Great article looking at the legality of vaping in your car with children.
I vape in my truck. Sometimes I have my grandchildren along. Is it safe to vape around them? And will I get a ticket for vaping with kids in the truck? — Donna
At least so far, there’s no solid evidence that the mist from electronic cigarettes is dangerous to bystanders – including kids along with you in the car, says researcher Igor Burstyn.
“If you have a kid in your car and they’re feeling sick, what do you do first? You stop the car, you get out of the car and maybe you stop vaping and see whether the kid feels better,” says Burstyn, an associate professor of environmental and occupational health at the Dornsife School of Public Health at Drexel University in Philadelphia. “But to compare it to smoking is utterly ridiculous — it’s like saying that if you have a nerf gun, then you might as well use real bullets because a gun is a gun.”
The Oxford English Dictionary added the word vaping last year – along with sexting, crowdfunding and photobombing. Because electronic cigarettes don’t contain tobacco and don’t emit smoke, when you use them, you vape.
An atomizer heats the juice in the flavour cartridge – water, chemical flavours like Macaron De Paris, Waikiki Watermelon and Oatmeal cookie, propylene glycol and vegetable glycerin – and turns it into vapour.
Unlike cigarettes which produce smoke the whole time they’re lit, e-cigarettes only produce vapour when inhaled.
So far, Health Canada has not regulated e-cigarettes.
“Health Canada is still hiding under their desks on this one,” says University of Ottawa law professor David Sweanor. “They have no regulations in place – no system of disclosures or approvals.”
Under the Food and Drug Act, any product containing nicotine has to be approved by Health Canada before it can be imported, advertised or sold. Because Health Canada hasn’t approved any e-juice containing nicotine, it’s not allowed to be sold here.
“Nicotine is still available — you can get it over the Internet,” says Scott McDonald, CEO of the B.C. Lung Association.
Illegal to smoke with kids in the car?
In May, Quebec will be the final province to make it illegal to smoke with kids in cars, says Cynthia Callard, executive director of Physicians for a Smoke-Free Canada. Right now, it’s illegal to smoke in cars with kids under 16 in B.C., Saskatchewan, Manitoba, Ontario, New Brunswick and Newfoundland. In Alberta and the Yukon, that age is 18. In Nova Scotia and Prince Edward Island it’s 19.
While the dangers of second-hand smoke are well known, one in 10 Canadian kids is still exposed to second-hand smoke in cars on a daily basis, Callard says.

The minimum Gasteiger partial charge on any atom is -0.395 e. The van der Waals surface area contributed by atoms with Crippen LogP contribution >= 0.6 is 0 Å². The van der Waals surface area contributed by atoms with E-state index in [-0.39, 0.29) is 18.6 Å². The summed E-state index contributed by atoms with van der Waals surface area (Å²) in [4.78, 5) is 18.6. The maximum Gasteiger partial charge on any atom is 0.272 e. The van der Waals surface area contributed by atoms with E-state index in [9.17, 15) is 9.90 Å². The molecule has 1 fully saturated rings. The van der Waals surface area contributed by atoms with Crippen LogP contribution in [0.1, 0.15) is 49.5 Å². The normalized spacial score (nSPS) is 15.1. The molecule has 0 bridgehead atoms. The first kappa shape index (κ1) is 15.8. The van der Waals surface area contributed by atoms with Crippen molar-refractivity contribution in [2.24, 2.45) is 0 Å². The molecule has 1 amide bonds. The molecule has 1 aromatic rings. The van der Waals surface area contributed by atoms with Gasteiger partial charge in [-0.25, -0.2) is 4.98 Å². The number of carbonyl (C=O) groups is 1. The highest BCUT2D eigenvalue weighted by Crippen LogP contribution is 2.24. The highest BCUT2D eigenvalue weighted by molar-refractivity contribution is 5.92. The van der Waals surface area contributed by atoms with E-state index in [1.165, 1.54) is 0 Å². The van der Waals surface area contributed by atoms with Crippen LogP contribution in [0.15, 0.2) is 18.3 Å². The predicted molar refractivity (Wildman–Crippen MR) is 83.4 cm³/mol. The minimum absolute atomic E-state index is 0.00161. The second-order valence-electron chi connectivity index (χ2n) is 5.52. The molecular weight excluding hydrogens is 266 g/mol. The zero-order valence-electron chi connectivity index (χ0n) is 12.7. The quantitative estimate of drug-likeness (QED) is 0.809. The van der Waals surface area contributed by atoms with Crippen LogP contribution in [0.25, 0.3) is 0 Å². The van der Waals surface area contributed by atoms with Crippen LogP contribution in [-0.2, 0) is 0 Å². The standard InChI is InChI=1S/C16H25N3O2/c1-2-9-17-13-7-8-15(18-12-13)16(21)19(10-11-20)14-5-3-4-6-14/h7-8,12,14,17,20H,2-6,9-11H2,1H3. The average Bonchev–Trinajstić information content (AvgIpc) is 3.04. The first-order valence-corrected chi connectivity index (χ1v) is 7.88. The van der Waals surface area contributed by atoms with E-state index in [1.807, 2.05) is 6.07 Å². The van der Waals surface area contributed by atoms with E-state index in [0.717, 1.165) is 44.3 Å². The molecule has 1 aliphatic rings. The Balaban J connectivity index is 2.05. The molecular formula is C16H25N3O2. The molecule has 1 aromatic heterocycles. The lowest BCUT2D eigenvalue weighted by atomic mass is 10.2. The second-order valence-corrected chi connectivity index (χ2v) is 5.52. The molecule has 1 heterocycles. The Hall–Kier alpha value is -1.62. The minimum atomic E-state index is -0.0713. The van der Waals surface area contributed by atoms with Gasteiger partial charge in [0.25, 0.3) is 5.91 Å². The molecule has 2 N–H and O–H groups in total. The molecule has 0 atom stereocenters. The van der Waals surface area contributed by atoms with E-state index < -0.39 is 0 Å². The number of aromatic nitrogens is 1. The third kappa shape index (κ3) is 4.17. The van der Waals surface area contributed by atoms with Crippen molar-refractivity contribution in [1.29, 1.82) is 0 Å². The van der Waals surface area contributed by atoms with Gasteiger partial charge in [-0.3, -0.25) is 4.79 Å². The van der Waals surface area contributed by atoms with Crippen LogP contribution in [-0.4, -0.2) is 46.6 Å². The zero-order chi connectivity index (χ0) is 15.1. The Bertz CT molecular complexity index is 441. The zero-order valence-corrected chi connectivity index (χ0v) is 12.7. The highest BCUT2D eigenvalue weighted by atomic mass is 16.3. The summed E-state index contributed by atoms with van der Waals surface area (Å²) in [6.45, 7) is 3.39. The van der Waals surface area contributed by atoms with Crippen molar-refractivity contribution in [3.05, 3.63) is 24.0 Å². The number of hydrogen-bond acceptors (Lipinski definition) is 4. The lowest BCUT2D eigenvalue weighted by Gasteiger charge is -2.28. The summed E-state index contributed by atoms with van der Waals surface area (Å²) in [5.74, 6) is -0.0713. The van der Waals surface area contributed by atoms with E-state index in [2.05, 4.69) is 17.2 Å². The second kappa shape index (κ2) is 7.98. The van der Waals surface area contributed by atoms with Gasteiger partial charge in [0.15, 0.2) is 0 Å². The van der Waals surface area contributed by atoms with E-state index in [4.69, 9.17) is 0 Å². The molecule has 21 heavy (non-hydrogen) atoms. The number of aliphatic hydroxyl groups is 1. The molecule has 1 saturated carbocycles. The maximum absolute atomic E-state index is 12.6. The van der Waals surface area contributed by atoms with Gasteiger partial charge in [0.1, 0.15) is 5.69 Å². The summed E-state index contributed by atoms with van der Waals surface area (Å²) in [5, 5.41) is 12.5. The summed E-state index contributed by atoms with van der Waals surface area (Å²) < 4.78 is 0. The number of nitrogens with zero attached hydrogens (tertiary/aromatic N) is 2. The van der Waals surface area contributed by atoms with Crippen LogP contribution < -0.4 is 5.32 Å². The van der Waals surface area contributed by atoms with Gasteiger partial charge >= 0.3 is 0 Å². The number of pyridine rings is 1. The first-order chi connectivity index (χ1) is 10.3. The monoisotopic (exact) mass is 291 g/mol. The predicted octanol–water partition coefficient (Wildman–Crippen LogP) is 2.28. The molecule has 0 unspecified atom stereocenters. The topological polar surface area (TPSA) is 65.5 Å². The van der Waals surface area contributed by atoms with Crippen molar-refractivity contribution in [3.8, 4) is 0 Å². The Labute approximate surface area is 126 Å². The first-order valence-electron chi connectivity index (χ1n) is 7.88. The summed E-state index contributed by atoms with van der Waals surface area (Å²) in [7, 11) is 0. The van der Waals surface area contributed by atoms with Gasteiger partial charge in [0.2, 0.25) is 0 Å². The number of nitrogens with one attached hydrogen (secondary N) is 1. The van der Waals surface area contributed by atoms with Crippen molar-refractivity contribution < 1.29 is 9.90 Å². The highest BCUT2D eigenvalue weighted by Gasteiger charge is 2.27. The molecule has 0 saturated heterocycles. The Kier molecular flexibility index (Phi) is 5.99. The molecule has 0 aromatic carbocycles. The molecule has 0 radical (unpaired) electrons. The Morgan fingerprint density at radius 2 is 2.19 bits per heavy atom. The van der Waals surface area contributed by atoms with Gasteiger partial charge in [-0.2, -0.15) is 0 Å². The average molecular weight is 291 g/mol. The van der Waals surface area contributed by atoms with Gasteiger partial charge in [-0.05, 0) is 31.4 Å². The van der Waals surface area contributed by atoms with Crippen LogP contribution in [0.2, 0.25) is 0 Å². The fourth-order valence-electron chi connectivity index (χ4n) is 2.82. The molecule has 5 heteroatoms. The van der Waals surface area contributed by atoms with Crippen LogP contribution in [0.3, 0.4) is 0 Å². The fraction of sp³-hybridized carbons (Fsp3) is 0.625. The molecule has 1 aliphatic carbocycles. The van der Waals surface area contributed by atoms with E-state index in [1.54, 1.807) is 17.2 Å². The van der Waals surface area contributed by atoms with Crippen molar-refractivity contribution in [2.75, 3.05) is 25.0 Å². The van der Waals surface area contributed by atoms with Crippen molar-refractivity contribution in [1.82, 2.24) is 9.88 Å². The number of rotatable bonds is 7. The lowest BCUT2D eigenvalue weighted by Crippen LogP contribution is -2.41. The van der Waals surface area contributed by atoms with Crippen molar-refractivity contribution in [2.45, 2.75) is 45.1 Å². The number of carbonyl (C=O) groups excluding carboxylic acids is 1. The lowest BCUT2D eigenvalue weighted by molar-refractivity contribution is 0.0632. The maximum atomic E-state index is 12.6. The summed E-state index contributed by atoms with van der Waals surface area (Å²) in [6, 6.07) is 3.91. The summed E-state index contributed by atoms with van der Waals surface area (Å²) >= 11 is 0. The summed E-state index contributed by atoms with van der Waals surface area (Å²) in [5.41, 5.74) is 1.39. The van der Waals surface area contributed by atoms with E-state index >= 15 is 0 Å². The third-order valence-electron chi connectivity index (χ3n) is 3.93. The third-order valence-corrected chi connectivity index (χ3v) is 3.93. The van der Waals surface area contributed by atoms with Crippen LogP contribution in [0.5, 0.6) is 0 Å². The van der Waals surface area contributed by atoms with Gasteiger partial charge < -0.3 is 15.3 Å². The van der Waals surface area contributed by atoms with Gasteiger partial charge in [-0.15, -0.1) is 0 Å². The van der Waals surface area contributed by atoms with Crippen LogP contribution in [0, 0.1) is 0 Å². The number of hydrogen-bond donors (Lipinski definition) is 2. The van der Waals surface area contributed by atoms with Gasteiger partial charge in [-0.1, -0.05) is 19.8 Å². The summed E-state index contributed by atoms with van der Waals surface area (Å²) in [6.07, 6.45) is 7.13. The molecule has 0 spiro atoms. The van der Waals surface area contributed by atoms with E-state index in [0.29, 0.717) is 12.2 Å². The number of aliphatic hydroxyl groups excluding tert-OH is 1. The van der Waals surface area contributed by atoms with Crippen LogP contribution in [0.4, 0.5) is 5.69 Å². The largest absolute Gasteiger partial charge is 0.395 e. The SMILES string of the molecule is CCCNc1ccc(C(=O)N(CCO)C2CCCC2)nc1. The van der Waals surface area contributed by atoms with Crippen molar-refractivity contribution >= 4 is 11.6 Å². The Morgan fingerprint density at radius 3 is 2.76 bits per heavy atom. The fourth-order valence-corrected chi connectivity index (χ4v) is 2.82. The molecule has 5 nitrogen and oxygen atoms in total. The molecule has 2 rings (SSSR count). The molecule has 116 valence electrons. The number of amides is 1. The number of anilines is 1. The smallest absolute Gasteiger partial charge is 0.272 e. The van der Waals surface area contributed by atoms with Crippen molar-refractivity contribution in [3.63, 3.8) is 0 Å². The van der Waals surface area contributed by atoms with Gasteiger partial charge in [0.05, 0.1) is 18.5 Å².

But what about vaping with kids in cars?
Vaping in cars with anyone under the age of 19 is banned in Nova Scotia.
In the last year, Manitoba and Ontario have proposed making it illegal to vape with kids in vehicles. So far, those plans have been delayed.
“In the coming months, we will move to restrict where e-cigarettes can be used,” says Ontario Ministry of Health and Long-Term care in an e-mail statement. “As always, we welcome continued input from all stakeholders as we work together to help protect Ontario’s youth from the dangers of tobacco and the potential harms of e-cigarettes.”
What’s in the vapour?
Studies have found e-cigarette vapour increases indoor air pollution.
Others have found carcinogens including formaldehyde. Another recent Harvard study tested 51 brands of e-juice and found diacetyl in 47 of them. That chemical had been found in artificial butter flavouring and caused an irreversible lung disease – “popcorn lung” – in workers.
Until there’s more conclusive research on the safety of second-hand vaping, it’s a good idea not to vape in a vehicle if you have kids with you, says the BC Lung Association.
“With vaping, it’s not really known what the contents are — potentially, people are mixing in it up in their garage or in a basement somewhere in China,” says the Lung Association’s McDonald. “There’s very little disclosure of the vaping liquid and when it is disclosed, it’s usually just a long list of chemically-sounding names.”
The Lung Association believes people should inhale nothing except “fresh, clean air,” McDonald says.
Burstyn, who wrote a 2014 paper looking at whether contaminants in e-cigarette vapour exceeded workplace exposure standards, says “we have a pretty good idea what’s in e-cigarettes.”
“There are patents and there have been thousands of analyses,” he says. “These are all known chemicals – some like formaldehyde have been studied for years.”
The levels in e-cig vapour all meet workplace safety limits, Burstyn says.
“If you’re working in a factory and there are these levels in the air, you would not be worried,” Burstyn says. “You and I are inhaling formaldehyde right now as we speak – it does not mean these levels are harmful.”
There’s no evidence that vaping is “100 per cent safe” and there is evidence that the vapour can cause problems for people with pre-existing health conditions, Burstyn says.
But, it’s replacing smoking, which is a known killer, he says.
“It’s nothing like smoking tobacco – it gives that nicotine hit and flavour without the harm and risk of cigarettes,” he says. “I don’t smoke, I don’t vape – I just look at the numbers and see that it reduces smoking and has no discernible harm to bystanders.”
And, in most Canadian cities, you’re breathing in a lot more than clean, fresh air anyway.
“I don’t think e-cigs are adding very much to the risk caused by air pollution,” he says.